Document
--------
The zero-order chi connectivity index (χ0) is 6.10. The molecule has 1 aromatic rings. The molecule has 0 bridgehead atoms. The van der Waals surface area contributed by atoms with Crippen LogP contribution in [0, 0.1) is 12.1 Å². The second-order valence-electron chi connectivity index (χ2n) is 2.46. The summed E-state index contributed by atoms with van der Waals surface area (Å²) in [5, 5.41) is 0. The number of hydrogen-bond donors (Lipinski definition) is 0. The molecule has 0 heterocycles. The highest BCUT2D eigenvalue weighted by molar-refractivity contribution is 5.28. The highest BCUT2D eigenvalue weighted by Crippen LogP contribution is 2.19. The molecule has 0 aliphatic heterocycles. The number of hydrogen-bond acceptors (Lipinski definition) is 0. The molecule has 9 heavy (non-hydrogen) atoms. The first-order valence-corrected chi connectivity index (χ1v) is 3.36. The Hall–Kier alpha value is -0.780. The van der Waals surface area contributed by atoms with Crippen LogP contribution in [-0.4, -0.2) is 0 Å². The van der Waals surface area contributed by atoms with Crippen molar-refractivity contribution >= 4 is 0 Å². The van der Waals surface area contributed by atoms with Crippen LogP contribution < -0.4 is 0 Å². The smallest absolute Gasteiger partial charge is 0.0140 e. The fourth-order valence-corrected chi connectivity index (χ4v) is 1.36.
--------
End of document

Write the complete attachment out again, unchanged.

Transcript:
The zero-order chi connectivity index (χ0) is 6.10. The molecule has 1 aromatic rings. The molecule has 0 bridgehead atoms. The van der Waals surface area contributed by atoms with Crippen LogP contribution in [0, 0.1) is 12.1 Å². The second-order valence-electron chi connectivity index (χ2n) is 2.46. The summed E-state index contributed by atoms with van der Waals surface area (Å²) in [5, 5.41) is 0. The number of hydrogen-bond donors (Lipinski definition) is 0. The molecule has 0 heterocycles. The highest BCUT2D eigenvalue weighted by molar-refractivity contribution is 5.28. The highest BCUT2D eigenvalue weighted by Crippen LogP contribution is 2.19. The molecule has 0 aliphatic heterocycles. The number of hydrogen-bond acceptors (Lipinski definition) is 0. The molecule has 9 heavy (non-hydrogen) atoms. The first-order valence-corrected chi connectivity index (χ1v) is 3.36. The Hall–Kier alpha value is -0.780. The van der Waals surface area contributed by atoms with Crippen LogP contribution in [-0.4, -0.2) is 0 Å². The van der Waals surface area contributed by atoms with Crippen molar-refractivity contribution >= 4 is 0 Å². The van der Waals surface area contributed by atoms with Crippen LogP contribution < -0.4 is 0 Å². The smallest absolute Gasteiger partial charge is 0.0140 e. The fourth-order valence-corrected chi connectivity index (χ4v) is 1.36.